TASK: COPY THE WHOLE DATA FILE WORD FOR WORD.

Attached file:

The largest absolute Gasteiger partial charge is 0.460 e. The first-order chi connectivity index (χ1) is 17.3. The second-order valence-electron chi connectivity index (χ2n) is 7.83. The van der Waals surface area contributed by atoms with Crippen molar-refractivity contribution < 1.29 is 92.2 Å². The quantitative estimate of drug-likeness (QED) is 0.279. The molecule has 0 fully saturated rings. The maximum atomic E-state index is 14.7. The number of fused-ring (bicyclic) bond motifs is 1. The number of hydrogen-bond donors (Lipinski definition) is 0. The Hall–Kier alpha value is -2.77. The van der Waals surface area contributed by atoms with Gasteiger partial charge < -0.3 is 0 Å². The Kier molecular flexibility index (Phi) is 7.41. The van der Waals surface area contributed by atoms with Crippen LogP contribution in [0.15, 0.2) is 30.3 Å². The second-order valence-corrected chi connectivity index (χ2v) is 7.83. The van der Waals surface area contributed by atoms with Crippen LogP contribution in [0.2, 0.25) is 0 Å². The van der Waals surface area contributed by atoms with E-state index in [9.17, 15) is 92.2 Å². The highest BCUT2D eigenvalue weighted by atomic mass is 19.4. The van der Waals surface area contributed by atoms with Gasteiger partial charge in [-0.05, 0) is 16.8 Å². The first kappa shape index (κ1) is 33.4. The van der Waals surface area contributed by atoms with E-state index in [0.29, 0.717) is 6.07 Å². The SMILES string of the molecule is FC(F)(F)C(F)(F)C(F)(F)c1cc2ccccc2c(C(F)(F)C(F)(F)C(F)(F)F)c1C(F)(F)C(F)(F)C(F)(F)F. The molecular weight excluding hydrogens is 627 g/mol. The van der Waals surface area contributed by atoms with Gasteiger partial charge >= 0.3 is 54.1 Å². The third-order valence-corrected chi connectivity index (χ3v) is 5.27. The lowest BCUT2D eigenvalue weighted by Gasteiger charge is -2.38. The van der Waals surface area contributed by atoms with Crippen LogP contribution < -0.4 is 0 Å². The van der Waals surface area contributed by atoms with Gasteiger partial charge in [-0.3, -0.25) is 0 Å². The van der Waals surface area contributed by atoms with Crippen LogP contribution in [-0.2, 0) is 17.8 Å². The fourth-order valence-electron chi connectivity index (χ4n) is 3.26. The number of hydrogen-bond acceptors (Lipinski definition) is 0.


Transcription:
The largest absolute Gasteiger partial charge is 0.460 e. The first-order chi connectivity index (χ1) is 17.3. The second-order valence-electron chi connectivity index (χ2n) is 7.83. The van der Waals surface area contributed by atoms with Crippen molar-refractivity contribution < 1.29 is 92.2 Å². The quantitative estimate of drug-likeness (QED) is 0.279. The molecule has 0 fully saturated rings. The maximum atomic E-state index is 14.7. The number of fused-ring (bicyclic) bond motifs is 1. The number of hydrogen-bond donors (Lipinski definition) is 0. The Hall–Kier alpha value is -2.77. The van der Waals surface area contributed by atoms with Gasteiger partial charge < -0.3 is 0 Å². The Kier molecular flexibility index (Phi) is 7.41. The van der Waals surface area contributed by atoms with Crippen LogP contribution in [0.15, 0.2) is 30.3 Å². The second-order valence-corrected chi connectivity index (χ2v) is 7.83. The van der Waals surface area contributed by atoms with Crippen LogP contribution in [0.2, 0.25) is 0 Å². The van der Waals surface area contributed by atoms with E-state index in [9.17, 15) is 92.2 Å². The highest BCUT2D eigenvalue weighted by atomic mass is 19.4. The van der Waals surface area contributed by atoms with Gasteiger partial charge in [-0.05, 0) is 16.8 Å². The first kappa shape index (κ1) is 33.4. The van der Waals surface area contributed by atoms with E-state index in [0.29, 0.717) is 6.07 Å². The SMILES string of the molecule is FC(F)(F)C(F)(F)C(F)(F)c1cc2ccccc2c(C(F)(F)C(F)(F)C(F)(F)F)c1C(F)(F)C(F)(F)C(F)(F)F. The molecular weight excluding hydrogens is 627 g/mol. The van der Waals surface area contributed by atoms with Gasteiger partial charge >= 0.3 is 54.1 Å². The third-order valence-corrected chi connectivity index (χ3v) is 5.27. The lowest BCUT2D eigenvalue weighted by Gasteiger charge is -2.38. The van der Waals surface area contributed by atoms with Crippen LogP contribution < -0.4 is 0 Å². The van der Waals surface area contributed by atoms with Gasteiger partial charge in [-0.3, -0.25) is 0 Å². The van der Waals surface area contributed by atoms with Crippen LogP contribution in [-0.2, 0) is 17.8 Å². The fourth-order valence-electron chi connectivity index (χ4n) is 3.26. The number of hydrogen-bond acceptors (Lipinski definition) is 0.